Joan’s own alma mater writes how she is “[s]mart, funny, and with an eye for detail.”
LiterariTea writes, “Remember Anne of Green Gables’ delightful, dramatic, so-very-intense-and-everything-is-so-of-the-moment-and… voice? That’s what this collection of real diary entries reminds me of.”
The Teen Blog Plano Teens Connect writes, “There was no way I would not finish until the very end. It is a great read that paints a realistic picture of 1930s & 1940s era.”
And Home Front Girl is a Staff Pick at East Greenbush Community Library. They compare and contrast it to The Diary of Anne Frank and write, “[T]here is nothing like a primary document to help readers appreciate exactly how people felt and what they actually went through….People who enjoy reading and learning about this time in history won’t want to miss Home Front Girl.”
SkippingStones March-April 2013 issue writes, “[T]his diary details the life of an intelligent and funny young woman growing up in the U.S. during World War II. It includes Joan’s writings from 1937-1943, and also her sketches from original notebooks.”
Allison’s review on Goodreads says, “I found myself connecting with Joan in a very real way. Ultimately, the book illustrates perfectly that teenagers from the World War II era are hardly different from those of today. All will struggle with finding their identity in the world.”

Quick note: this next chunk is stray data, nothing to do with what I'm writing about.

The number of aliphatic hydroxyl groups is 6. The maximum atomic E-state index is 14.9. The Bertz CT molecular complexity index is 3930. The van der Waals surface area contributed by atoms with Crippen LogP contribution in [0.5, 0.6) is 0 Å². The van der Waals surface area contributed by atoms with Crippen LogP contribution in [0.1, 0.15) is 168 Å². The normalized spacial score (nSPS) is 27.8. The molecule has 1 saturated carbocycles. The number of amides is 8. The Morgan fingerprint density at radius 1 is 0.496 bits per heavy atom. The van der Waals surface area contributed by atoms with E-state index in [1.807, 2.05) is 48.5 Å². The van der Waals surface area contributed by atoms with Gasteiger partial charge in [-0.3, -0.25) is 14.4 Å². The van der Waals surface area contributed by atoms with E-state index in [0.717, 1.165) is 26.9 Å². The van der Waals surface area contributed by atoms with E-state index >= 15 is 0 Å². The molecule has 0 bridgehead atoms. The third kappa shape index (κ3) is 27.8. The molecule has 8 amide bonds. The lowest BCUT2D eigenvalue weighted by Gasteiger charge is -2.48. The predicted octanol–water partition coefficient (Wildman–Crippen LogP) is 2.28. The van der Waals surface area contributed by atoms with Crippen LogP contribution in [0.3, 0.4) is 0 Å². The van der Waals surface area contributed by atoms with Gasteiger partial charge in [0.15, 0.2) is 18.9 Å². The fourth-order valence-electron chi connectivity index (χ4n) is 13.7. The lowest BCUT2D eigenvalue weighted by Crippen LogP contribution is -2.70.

Riverside Public Library (in Illinois) features Home Front Girl on its website: “Joan flirts and dates many boys. She has plenty of school work to deal with. She struggles with her feelings on peace and religion. Ultimately, these excerpts reveal a girl who is trying to find her place in society just as any teenager today.”
From the Mixed Up Files writes, “A sweet journal of love, literature and growing up in wartime America, Home Front Girl is what some have said is reminiscent of Diary of Anne Frank. This book is technically a YA, but it may suit some mature MG audience members. It provides a heartfelt insight into one of the most memorable times in American history.”
An interview with the editor, Susan Morrison, filmed for RLTV, is shown periodically. Here is one time. Susan is described as “[b]ubbling with personality.”
You can read Susan’s interview with Trilla Pando with Story Circle Book Reviews.
Susan also interviewed with Cynthia Leitich Smith, the bestselling author who generously writes about her fellow authors.